SCO: Going, going, gone?

First Karl Rove, now SCO. Last week, a judge ruled that Novell, not SCO, owns the rights to Unix code and that SCO can't sue IBM for violating rights it doesn't own, signaling that the endless, $5 billion legal battle over Linux may soon be at an end. That's not how SCO sees it, naturally. In an attempt to make batteries out of battery acid, the company is spinning the ruling in a positive light: The court

First Karl Rove, now SCO.

Last week, a judge ruled that Novell, not SCO, owns the rights to Unix code and that SCO can't sue IBM for violating rights it doesn't own, signaling that the endless, $5 billion legal battle over Linux may soon be at an end.

That's not how SCO sees it, naturally. In an attempt to make batteries out of battery acid, the company is spinning the ruling in a positive light:

The court clearly determined that SCO owns the copyrights to the technology developed or derived by SCO after Novell transferred the assets to SCO in 1995.....What's more, the court did not dismiss our claims against Novell regarding the non compete provisions of the 1995 Technology License Agreement relating to Novell's distribution of Linux to the extent implicated by the technology developed by SCO after 1995.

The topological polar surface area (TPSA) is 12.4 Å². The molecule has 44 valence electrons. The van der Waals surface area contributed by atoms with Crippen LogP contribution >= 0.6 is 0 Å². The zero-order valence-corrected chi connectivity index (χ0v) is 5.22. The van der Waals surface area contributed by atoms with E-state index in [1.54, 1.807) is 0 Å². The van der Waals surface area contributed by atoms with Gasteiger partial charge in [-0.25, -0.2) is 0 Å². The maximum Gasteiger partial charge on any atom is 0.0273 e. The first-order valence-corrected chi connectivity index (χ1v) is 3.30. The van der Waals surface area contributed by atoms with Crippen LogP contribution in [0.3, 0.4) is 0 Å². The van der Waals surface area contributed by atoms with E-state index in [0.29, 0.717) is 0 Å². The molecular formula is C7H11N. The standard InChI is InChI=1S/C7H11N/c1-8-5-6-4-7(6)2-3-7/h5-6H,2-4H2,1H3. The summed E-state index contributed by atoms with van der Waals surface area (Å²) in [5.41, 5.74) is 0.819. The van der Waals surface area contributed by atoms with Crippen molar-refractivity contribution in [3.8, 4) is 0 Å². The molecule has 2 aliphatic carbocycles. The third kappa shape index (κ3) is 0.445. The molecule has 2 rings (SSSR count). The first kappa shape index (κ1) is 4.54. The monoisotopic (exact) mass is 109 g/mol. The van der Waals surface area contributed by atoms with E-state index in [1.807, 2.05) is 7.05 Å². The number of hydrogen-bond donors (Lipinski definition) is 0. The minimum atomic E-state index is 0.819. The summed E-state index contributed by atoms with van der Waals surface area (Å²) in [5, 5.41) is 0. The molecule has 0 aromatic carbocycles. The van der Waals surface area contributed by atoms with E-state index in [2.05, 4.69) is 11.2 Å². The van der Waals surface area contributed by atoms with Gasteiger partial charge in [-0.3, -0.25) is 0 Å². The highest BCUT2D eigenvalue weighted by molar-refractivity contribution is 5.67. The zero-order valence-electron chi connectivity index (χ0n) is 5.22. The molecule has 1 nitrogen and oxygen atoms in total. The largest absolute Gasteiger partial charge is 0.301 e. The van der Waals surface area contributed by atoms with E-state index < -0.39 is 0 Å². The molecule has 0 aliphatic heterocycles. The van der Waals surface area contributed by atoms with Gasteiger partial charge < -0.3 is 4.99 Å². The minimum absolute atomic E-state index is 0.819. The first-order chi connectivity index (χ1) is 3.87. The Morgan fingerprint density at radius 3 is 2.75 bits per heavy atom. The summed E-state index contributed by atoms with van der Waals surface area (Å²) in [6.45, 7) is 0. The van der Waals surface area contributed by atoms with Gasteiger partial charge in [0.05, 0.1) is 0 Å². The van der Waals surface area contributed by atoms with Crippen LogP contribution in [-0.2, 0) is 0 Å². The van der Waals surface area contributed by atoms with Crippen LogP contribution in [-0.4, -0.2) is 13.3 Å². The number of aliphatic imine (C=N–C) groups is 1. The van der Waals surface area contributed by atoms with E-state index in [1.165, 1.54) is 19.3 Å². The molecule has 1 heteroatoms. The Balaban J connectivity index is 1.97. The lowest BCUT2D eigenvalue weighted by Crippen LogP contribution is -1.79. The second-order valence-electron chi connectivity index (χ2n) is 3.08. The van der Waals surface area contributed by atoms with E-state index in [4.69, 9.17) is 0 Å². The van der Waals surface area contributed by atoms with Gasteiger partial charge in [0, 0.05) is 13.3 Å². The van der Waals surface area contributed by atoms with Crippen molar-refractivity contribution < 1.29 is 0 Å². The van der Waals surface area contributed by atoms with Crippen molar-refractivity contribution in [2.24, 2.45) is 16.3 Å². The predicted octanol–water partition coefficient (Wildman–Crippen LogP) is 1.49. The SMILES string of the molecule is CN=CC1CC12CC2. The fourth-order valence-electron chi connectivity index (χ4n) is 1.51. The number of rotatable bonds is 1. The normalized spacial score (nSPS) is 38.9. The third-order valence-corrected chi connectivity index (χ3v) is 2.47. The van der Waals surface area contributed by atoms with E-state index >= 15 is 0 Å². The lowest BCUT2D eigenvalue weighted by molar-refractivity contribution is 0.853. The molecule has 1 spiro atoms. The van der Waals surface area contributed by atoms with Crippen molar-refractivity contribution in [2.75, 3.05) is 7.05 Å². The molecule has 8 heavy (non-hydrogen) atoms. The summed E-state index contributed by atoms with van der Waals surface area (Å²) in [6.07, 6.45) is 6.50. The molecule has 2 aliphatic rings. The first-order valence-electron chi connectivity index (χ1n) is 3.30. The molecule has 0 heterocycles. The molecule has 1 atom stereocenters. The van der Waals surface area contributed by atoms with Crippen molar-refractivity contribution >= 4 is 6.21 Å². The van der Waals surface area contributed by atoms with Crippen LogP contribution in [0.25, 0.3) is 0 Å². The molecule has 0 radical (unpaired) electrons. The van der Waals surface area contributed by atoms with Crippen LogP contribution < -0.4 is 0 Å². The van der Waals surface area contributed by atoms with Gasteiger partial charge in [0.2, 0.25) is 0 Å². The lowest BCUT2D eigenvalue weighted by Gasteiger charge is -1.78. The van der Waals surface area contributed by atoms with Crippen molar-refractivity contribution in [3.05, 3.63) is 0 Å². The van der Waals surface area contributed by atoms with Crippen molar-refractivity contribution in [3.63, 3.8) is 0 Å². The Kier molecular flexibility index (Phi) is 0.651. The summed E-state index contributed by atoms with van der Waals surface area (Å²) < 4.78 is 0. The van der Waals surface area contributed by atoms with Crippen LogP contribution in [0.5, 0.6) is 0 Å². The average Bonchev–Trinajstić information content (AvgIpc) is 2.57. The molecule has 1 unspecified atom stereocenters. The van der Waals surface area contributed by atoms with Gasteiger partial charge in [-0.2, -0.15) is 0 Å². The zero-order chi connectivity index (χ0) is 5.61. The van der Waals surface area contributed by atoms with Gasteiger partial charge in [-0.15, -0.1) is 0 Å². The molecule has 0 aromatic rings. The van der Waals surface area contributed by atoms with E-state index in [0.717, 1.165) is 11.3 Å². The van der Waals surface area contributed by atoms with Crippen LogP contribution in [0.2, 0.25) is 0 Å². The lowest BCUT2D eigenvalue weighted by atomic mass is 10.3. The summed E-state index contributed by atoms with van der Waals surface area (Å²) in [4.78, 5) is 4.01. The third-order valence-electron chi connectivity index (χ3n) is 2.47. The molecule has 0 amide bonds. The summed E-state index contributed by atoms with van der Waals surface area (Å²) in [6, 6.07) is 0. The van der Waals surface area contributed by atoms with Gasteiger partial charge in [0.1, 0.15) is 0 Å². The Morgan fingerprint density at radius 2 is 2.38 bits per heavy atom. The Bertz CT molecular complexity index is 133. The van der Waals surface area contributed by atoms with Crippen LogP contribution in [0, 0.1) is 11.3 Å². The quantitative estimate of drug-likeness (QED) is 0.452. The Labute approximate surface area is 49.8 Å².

(Also: The judge did not impound their cars or subject CEO Darl McBride to a strip search, so they got that going for them.)

As for the company itself, SCO ain't dead yet, but it's on a respirator, and the Penguinistas are jumping up and down on the air hose. At press time SCO stock was trading at 44 cents per share, or slightly more than the stock spam in my inbox. Over the past year SCO stock had traded as high as $2.45, or the price of a Starbucks grande decaf latte (hold the foam).

SCO fans had better hope the company's move into the mobile space pays off, because it sure looks like the legal strategy won't.

The reaction from SCO's longtime foes? See ya, wouldn't want to be ya.

Is SCO getting a fair shake? Post your erudite legal opinions below or file them directly with the Cringely Court. Winning arguments may qualify for swag worth slightly less than $5 billion.

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